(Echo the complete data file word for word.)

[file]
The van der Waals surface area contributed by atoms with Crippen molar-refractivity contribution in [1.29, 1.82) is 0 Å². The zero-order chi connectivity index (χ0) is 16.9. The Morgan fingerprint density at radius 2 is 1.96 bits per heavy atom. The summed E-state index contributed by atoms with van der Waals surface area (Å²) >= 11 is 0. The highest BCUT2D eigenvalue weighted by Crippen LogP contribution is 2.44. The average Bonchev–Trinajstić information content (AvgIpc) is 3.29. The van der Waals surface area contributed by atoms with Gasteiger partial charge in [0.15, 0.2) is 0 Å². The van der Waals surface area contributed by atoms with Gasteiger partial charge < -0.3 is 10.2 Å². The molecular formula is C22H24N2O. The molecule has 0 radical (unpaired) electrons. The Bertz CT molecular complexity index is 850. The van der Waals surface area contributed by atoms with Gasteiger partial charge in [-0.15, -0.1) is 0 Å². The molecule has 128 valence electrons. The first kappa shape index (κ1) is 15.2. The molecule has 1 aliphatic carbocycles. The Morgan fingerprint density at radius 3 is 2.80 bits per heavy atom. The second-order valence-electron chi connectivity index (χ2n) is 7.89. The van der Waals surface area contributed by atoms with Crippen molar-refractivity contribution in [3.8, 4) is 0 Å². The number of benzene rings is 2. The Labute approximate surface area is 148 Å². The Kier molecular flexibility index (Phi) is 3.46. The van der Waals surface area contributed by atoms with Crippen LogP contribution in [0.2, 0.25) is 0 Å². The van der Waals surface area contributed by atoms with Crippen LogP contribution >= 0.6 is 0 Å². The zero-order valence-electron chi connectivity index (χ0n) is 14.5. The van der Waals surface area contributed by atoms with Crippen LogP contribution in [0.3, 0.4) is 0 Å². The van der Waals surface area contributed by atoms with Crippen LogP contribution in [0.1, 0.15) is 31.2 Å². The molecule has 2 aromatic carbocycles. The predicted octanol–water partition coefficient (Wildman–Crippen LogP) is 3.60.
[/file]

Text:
The van der Waals surface area contributed by atoms with Crippen molar-refractivity contribution in [1.29, 1.82) is 0 Å². The zero-order chi connectivity index (χ0) is 16.9. The Morgan fingerprint density at radius 2 is 1.96 bits per heavy atom. The summed E-state index contributed by atoms with van der Waals surface area (Å²) >= 11 is 0. The highest BCUT2D eigenvalue weighted by Crippen LogP contribution is 2.44. The average Bonchev–Trinajstić information content (AvgIpc) is 3.29. The van der Waals surface area contributed by atoms with Gasteiger partial charge in [0.15, 0.2) is 0 Å². The van der Waals surface area contributed by atoms with Gasteiger partial charge < -0.3 is 10.2 Å². The molecular formula is C22H24N2O. The molecule has 0 radical (unpaired) electrons. The Bertz CT molecular complexity index is 850. The van der Waals surface area contributed by atoms with Gasteiger partial charge in [-0.15, -0.1) is 0 Å². The molecule has 128 valence electrons. The first kappa shape index (κ1) is 15.2. The molecule has 1 aliphatic carbocycles. The Morgan fingerprint density at radius 3 is 2.80 bits per heavy atom. The second-order valence-electron chi connectivity index (χ2n) is 7.89. The van der Waals surface area contributed by atoms with Crippen molar-refractivity contribution in [3.8, 4) is 0 Å². The number of benzene rings is 2. The Labute approximate surface area is 148 Å². The Kier molecular flexibility index (Phi) is 3.46. The van der Waals surface area contributed by atoms with Crippen LogP contribution in [0.2, 0.25) is 0 Å². The van der Waals surface area contributed by atoms with Crippen LogP contribution >= 0.6 is 0 Å². The zero-order valence-electron chi connectivity index (χ0n) is 14.5. The van der Waals surface area contributed by atoms with Crippen LogP contribution in [0.3, 0.4) is 0 Å². The van der Waals surface area contributed by atoms with Crippen LogP contribution in [0.1, 0.15) is 31.2 Å². The molecule has 2 aromatic carbocycles. The predicted octanol–water partition coefficient (Wildman–Crippen LogP) is 3.60.